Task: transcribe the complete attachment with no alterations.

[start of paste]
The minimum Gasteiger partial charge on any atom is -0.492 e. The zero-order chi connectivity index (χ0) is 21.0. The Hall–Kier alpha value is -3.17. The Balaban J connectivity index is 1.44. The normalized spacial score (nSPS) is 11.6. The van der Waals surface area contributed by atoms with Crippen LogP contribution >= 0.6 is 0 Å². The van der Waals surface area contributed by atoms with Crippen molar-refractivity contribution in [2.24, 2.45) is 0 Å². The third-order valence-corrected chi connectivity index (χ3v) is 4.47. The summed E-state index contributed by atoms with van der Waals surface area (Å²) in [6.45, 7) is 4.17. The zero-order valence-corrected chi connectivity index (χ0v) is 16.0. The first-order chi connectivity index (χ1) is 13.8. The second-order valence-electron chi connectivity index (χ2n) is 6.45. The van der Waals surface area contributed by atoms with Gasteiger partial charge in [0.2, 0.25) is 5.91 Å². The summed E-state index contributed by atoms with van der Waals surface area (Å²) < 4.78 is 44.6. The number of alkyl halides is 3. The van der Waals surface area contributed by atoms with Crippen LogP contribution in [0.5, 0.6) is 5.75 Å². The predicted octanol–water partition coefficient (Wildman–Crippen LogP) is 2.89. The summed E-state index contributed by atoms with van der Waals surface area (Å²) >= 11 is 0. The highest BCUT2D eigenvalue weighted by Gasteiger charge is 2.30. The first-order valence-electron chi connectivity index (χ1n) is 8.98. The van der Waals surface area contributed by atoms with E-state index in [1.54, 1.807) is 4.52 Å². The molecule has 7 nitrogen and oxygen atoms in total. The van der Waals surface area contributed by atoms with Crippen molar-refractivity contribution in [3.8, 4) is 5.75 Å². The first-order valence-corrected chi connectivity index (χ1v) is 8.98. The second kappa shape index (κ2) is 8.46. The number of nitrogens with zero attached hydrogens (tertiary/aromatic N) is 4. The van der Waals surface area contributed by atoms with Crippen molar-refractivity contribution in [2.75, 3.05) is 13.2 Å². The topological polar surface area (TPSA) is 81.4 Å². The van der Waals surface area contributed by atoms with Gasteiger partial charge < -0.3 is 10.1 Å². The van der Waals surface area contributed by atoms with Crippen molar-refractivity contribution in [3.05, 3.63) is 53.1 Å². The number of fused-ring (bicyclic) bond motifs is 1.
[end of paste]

The minimum Gasteiger partial charge on any atom is -0.492 e. The zero-order chi connectivity index (χ0) is 21.0. The Hall–Kier alpha value is -3.17. The Balaban J connectivity index is 1.44. The normalized spacial score (nSPS) is 11.6. The van der Waals surface area contributed by atoms with Crippen LogP contribution >= 0.6 is 0 Å². The van der Waals surface area contributed by atoms with Crippen molar-refractivity contribution in [2.24, 2.45) is 0 Å². The third-order valence-corrected chi connectivity index (χ3v) is 4.47. The summed E-state index contributed by atoms with van der Waals surface area (Å²) in [6.45, 7) is 4.17. The zero-order valence-corrected chi connectivity index (χ0v) is 16.0. The first-order chi connectivity index (χ1) is 13.8. The second-order valence-electron chi connectivity index (χ2n) is 6.45. The van der Waals surface area contributed by atoms with Gasteiger partial charge in [0.2, 0.25) is 5.91 Å². The summed E-state index contributed by atoms with van der Waals surface area (Å²) < 4.78 is 44.6. The number of alkyl halides is 3. The van der Waals surface area contributed by atoms with Crippen LogP contribution in [0.5, 0.6) is 5.75 Å². The predicted octanol–water partition coefficient (Wildman–Crippen LogP) is 2.89. The summed E-state index contributed by atoms with van der Waals surface area (Å²) >= 11 is 0. The highest BCUT2D eigenvalue weighted by Gasteiger charge is 2.30. The first-order valence-electron chi connectivity index (χ1n) is 8.98. The van der Waals surface area contributed by atoms with E-state index in [1.54, 1.807) is 4.52 Å². The molecule has 7 nitrogen and oxygen atoms in total. The van der Waals surface area contributed by atoms with Crippen molar-refractivity contribution in [3.8, 4) is 5.75 Å². The first-order valence-corrected chi connectivity index (χ1v) is 8.98. The second kappa shape index (κ2) is 8.46. The number of nitrogens with zero attached hydrogens (tertiary/aromatic N) is 4. The van der Waals surface area contributed by atoms with Crippen molar-refractivity contribution in [2.75, 3.05) is 13.2 Å². The topological polar surface area (TPSA) is 81.4 Å². The van der Waals surface area contributed by atoms with Gasteiger partial charge < -0.3 is 10.1 Å². The van der Waals surface area contributed by atoms with Crippen molar-refractivity contribution in [3.05, 3.63) is 53.1 Å². The number of fused-ring (bicyclic) bond motifs is 1.